Try drinking a few glasses of milk fortified with vitamin D milk a day or taking vitamin D supplements or a multivitamin that includes D. It’s an easy way to combat the negative effects of winter’s shorter, darker days.
3. Get Outdoors
When it’s 20 degrees Fahrenheit out and there’s a stiff wind, it’s not easy to force yourself outside. But making yourself go get some sun and some easy, free aerobic exercise is one of the best ways to combat SAD. Take a walk, go snowshoeing, make a snowman – do whatever it takes to get outside at least once a day.
Yes, it’s hard. And yes, it takes discipline. But I promise that if you do it on a regular basis, despite the bone-chilling weather, it will help boost your mood and energy.
4. Enjoy Some Aromatherapy
Certain scents, like peppermint and rosemary, have been proven to make us feel more awake, alert, and positive.
I burn essential oils by my desk during the winter, and I notice a real difference in my outlook when I breathe in those scents, especially peppermint. Other scents like satsuma and lemon are also effective. If you don’t have an essential oil diffuser, you can purchase one for under $30.
5. Surround Yourself With Color
Last year, I painted every room in my house a bright, popping color. After all, I figured, I have to look at neutral colors outside all the time during the winter – I sure don’t want to look at them indoors as well!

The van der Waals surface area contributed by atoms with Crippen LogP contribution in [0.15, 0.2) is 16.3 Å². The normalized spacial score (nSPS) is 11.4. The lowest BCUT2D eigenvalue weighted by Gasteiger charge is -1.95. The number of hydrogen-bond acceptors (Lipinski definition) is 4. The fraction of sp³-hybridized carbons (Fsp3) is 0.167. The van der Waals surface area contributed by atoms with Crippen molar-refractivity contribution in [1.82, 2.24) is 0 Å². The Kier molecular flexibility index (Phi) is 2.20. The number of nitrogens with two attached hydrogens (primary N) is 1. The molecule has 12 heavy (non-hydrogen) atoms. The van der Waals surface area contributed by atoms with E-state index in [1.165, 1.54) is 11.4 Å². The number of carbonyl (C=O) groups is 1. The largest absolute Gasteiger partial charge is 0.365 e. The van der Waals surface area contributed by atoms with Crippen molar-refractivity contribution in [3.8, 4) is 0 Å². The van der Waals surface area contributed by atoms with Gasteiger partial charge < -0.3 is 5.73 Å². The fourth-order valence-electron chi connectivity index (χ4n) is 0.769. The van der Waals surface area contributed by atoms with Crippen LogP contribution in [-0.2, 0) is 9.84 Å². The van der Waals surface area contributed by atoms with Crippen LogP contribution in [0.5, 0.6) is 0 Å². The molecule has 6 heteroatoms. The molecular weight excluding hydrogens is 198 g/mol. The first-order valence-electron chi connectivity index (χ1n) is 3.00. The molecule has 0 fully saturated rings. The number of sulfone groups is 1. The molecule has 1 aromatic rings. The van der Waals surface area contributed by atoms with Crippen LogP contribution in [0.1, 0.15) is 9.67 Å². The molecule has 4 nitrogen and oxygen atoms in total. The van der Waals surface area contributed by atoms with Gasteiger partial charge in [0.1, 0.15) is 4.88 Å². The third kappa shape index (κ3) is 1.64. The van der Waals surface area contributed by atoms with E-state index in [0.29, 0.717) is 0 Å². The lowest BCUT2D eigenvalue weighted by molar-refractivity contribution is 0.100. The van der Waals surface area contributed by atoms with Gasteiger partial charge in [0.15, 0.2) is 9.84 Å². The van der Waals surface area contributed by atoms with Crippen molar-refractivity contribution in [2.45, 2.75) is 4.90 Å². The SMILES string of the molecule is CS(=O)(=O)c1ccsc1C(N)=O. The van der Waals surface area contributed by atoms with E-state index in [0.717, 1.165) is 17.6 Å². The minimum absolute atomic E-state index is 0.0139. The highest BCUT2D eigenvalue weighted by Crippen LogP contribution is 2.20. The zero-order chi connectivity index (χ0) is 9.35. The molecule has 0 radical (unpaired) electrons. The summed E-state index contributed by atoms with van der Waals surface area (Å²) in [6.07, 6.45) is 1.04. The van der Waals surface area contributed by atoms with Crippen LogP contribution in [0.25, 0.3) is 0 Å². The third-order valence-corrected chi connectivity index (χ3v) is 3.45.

I couldn’t believe what a big difference it made. My kitchen is a bright, Tuscan orange that looks like a warm, red sunset. My dining room reminds me of green grass. My bedroom reminds me of the ocean. Every room makes me feel happy because it’s alive with color.
Try this in your own home. Pick a room you spend a lot of time in, and try a vibrant paint in there. Painting a room is a great affordable DIY home improvement project, and you’ll be surprised at how much it picks up your mood. (Just be sure you keep the windows open for ventilation, even though it’s cold outside.)
6. Take a Class or Start a Project
Last winter, I took a fencing class. This year, I’m taking jujitsu.
Taking a class can help keep your mind off the winter gloom, particularly if it’s a class that gets you out of the house and into a group of people. Take a class that interests you, whether it’s pottery, Zumba, knitting, figure drawing, or something else.
Alternatively, use the winter indoor time to lose yourself in a project you’ve been wanting to do for some time but haven’t gotten around to. Whatever you decide, keep yourself busy with something you enjoy.
7. Listen to Music
Music is known to affect people emotionally in many different ways. Find music you enjoy, something that really brightens your heart and makes you feel joy. Let it flow through your house, car, or headphones when you start feeling down. Music can distract you and help keep your mind off things, like the winter cold and lack of sunlight.
8. Try Light Therapy
There are several kinds of sun lamps out there, and while they cost more than a few gallons of vitamin D milk, they’re extremely effective for some people.
Sun lamps are designed to simulate the look of the sun and trick your body into creating vitamin Dr. I grabbed a couple of “daylight” light bulbs from a hardware store and put them in some lamps around the house to get a similar effect.
If you find the tips here are not enough to manage your SAD symptoms, it’s worth considering investing in a proper lightbox, which many doctors and psychologists feel is one of the most effective treatments for SAD. And if your symptoms are impacting your sleep or work, and you can’t manage them on your own, see your doctor.
Do you suffer from SAD? What strategies do you use to avoid getting too down during those harsh winter days?
(photo credit: vonSchnauzer)